A new short from Disney. Lovely. Boy, I love Disney.
Disney adds physical toys to its AppMates iPad game with a Pixar Cars theme. To play, launch the free iPad app and place one of the specially-designed playing pieces ($19.99 per pair) on the iPad’s screen. Move it around to explore Radiator Springs, complete missions, race other cars and more. It’s a lot of fun, but I’ve got the same complaints as Macworld’s Philip Michaels:
“To make your AppMate visible to the accompanying iPad app when it’s placed on the tablet screen, you have to grip the car’s side windows with a finger—essentially completing a circuit. Loosen your grip on the car, and it will stop moving down the virtual streets of Radiator Springs. It sounds easy enough, but keeping your fingers in place for a prolonged period of play can be a bit of strain. Turning to follow the curves of a racetrack—all without letting go of the car—forced me to do things with my wrist that the human body shouldn’t be asked to do.”
You’ve got to hold the car just so or else the connection is broken and iPad no longer “sees” it. Additionally, some playing pieces are easier to hold properly than others. Lightning McQueen is more consistent than Sally when my kids play.
When it works it’s a lot of fun, but unfortunately it’s frustrating too often to recommend.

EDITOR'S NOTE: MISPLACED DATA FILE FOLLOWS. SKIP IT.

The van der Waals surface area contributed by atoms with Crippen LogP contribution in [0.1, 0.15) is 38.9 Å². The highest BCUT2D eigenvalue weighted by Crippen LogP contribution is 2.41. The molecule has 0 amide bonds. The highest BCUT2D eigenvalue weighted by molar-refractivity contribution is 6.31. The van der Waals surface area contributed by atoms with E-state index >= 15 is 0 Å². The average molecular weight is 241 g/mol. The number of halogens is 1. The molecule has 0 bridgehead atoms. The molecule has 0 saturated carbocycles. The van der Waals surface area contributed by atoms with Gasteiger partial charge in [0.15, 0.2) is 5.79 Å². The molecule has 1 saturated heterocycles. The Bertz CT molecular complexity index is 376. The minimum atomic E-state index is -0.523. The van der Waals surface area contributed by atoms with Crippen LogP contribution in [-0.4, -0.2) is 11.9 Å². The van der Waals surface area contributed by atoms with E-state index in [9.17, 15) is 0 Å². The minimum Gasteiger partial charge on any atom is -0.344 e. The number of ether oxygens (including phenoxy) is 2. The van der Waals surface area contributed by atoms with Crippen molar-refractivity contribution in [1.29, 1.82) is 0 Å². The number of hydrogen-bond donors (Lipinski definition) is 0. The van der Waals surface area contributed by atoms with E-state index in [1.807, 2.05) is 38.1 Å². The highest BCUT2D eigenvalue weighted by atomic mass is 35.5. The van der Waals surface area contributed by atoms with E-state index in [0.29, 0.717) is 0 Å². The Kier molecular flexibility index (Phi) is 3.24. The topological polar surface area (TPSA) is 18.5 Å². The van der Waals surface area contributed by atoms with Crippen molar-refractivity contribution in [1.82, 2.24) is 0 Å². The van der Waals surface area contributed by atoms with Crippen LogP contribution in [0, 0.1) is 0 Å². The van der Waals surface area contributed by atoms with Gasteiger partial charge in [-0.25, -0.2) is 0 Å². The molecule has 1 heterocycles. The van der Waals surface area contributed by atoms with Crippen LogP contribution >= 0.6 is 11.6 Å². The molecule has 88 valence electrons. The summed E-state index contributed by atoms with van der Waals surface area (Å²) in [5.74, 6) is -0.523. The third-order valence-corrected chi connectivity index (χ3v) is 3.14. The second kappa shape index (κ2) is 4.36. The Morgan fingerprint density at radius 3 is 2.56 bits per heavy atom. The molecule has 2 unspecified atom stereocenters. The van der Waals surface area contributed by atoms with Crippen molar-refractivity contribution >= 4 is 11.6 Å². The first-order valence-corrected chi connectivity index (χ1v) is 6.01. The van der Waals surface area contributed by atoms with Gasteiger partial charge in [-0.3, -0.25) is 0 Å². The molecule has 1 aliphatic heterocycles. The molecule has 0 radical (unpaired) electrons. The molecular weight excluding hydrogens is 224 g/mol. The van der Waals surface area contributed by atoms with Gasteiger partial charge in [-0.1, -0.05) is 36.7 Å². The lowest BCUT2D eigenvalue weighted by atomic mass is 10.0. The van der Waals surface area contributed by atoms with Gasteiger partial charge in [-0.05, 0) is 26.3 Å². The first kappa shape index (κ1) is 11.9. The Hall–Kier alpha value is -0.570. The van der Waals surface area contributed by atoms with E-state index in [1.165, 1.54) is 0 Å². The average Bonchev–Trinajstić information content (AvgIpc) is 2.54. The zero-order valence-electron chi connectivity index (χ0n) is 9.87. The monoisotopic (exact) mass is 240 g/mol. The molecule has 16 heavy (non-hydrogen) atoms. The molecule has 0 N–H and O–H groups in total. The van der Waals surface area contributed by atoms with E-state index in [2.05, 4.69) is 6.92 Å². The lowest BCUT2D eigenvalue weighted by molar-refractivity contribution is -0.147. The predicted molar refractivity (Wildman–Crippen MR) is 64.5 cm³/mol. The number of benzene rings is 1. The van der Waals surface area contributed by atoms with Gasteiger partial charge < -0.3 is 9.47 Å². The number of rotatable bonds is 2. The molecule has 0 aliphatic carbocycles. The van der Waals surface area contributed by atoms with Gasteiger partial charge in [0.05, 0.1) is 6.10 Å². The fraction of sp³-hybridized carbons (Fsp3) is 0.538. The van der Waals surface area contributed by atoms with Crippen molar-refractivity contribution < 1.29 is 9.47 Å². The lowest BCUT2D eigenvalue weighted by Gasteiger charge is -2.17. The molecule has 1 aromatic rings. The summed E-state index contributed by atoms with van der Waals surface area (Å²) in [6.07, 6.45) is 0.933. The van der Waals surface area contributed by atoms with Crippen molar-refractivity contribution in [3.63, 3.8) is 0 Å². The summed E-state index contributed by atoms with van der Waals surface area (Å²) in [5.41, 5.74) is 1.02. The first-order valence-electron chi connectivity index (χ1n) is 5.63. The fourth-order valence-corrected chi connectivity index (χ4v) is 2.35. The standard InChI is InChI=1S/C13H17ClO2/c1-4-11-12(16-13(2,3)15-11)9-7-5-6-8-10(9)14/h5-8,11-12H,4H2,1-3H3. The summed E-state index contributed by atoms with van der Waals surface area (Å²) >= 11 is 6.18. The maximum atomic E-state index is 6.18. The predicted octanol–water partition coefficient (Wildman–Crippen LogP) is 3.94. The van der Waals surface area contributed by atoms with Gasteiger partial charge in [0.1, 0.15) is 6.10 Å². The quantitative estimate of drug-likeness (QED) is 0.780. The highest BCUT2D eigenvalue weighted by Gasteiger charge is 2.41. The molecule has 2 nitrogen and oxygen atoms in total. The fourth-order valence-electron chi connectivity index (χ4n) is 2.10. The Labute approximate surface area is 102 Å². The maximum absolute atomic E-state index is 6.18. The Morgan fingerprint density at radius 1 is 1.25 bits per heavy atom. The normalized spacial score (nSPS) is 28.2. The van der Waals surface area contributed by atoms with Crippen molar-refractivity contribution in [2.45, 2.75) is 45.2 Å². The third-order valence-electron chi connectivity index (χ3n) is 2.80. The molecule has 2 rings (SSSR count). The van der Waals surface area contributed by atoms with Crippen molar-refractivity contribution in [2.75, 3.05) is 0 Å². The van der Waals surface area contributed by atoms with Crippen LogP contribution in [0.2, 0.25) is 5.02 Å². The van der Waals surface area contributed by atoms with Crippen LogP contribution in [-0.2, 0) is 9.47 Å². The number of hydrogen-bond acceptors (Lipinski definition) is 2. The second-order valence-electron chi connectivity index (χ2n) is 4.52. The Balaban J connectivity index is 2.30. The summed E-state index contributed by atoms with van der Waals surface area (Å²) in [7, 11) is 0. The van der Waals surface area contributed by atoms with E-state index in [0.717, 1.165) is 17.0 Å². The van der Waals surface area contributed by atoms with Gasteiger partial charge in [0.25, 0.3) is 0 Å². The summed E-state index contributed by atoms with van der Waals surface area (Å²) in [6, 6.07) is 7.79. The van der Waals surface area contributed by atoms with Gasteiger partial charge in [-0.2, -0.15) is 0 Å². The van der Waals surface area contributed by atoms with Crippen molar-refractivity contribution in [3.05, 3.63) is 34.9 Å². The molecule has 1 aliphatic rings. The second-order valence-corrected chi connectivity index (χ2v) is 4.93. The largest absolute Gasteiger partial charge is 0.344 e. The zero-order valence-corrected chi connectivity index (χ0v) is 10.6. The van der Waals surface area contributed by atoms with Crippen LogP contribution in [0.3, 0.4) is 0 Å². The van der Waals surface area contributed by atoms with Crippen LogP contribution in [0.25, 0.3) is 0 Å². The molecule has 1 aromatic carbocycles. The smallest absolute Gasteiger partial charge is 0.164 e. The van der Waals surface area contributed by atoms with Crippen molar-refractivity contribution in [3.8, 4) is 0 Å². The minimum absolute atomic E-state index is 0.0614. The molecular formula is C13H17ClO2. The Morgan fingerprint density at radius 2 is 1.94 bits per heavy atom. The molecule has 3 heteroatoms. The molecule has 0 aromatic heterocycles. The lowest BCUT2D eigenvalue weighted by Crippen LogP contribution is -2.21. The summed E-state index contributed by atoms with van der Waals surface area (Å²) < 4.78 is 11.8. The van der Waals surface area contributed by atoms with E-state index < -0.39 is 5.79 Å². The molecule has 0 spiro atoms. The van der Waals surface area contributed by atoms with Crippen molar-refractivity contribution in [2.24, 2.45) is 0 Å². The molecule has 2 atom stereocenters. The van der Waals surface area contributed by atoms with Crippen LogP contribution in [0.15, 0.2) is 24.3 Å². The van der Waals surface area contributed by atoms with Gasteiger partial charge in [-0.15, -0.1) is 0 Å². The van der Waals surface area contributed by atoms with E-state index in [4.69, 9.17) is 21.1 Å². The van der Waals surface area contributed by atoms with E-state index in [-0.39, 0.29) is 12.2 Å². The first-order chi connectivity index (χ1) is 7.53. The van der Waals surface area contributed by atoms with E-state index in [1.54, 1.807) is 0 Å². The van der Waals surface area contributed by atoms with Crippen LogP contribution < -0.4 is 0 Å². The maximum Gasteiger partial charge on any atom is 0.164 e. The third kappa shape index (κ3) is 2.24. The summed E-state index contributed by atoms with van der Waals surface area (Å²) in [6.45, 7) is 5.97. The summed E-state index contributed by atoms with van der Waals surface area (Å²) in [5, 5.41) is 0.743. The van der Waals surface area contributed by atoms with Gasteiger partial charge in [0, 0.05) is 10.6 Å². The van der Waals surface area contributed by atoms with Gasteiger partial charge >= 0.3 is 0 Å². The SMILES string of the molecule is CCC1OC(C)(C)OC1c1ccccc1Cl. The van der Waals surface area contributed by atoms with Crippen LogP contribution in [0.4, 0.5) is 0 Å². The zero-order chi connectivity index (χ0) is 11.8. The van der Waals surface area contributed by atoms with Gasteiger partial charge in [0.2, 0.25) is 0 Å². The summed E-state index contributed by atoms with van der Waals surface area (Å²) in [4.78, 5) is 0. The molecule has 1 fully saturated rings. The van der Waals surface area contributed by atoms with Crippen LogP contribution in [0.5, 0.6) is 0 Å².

Apple’s former retail chief Ron Johnson recently left the Cupertino company to become CEO of JC Penney. While he builds his team (the Wall Street Journal suggests he’s recruiting former Apple colleagues), he’s written a guest post for The Harvard Business Review entitled, “What I Learned Building the Apple Store.” My favorite bit is right up front.
“When I announced that I was leaving Apple to take the reins as CEO of J.C. Penney this month, the business press (and lots of others) began speculating about whether I could replicate the Apple Store’s success in such a dramatically different retail setting. One of the most common comments I heard was that the Apple Store succeeded because it carried Apple products and catered to the brand’s famously passionate customers. Well, yes, Apple products do pull people into stores. But you don’t need to stock iPads to create an irresistible retail environment. You have to create a store that’s more than a store to people.”
I’ve often been with a group of people who visited an Apple Store just to visit it. No one intended to buy anything. Instead, we just wanted to walk around, talk with the employees and play with the toys. It’s the same reason my kids want to visit the Disney Store [1. Coincidentally, Steve Jobs himself reportedly had a hand in the Disney Store’s recent re-invention.]. Not just because they hope to get something (though they do), but because it’s an appealing place to be.
Financial Times (subscription required):
“The new 99 cent price tag and deals for rentals from Disney’s ABC, News Corp’s Fox could come as soon as Wednesday at a just-scheduled a press event on its entertainment gadgets…other studios remain leery of Apple’s intentions.”
I’m sure NBC is among the nay-sayers. In 2007, the network pulled its content from the iTunes store, and today seems committed to making a go with Hulu Plus. Don’t expect “The Office” to be a part of the $0.99 rental program any time soon. [2. Which is ironic, since iTunes all but saved “The Office” almost 5 years ago.]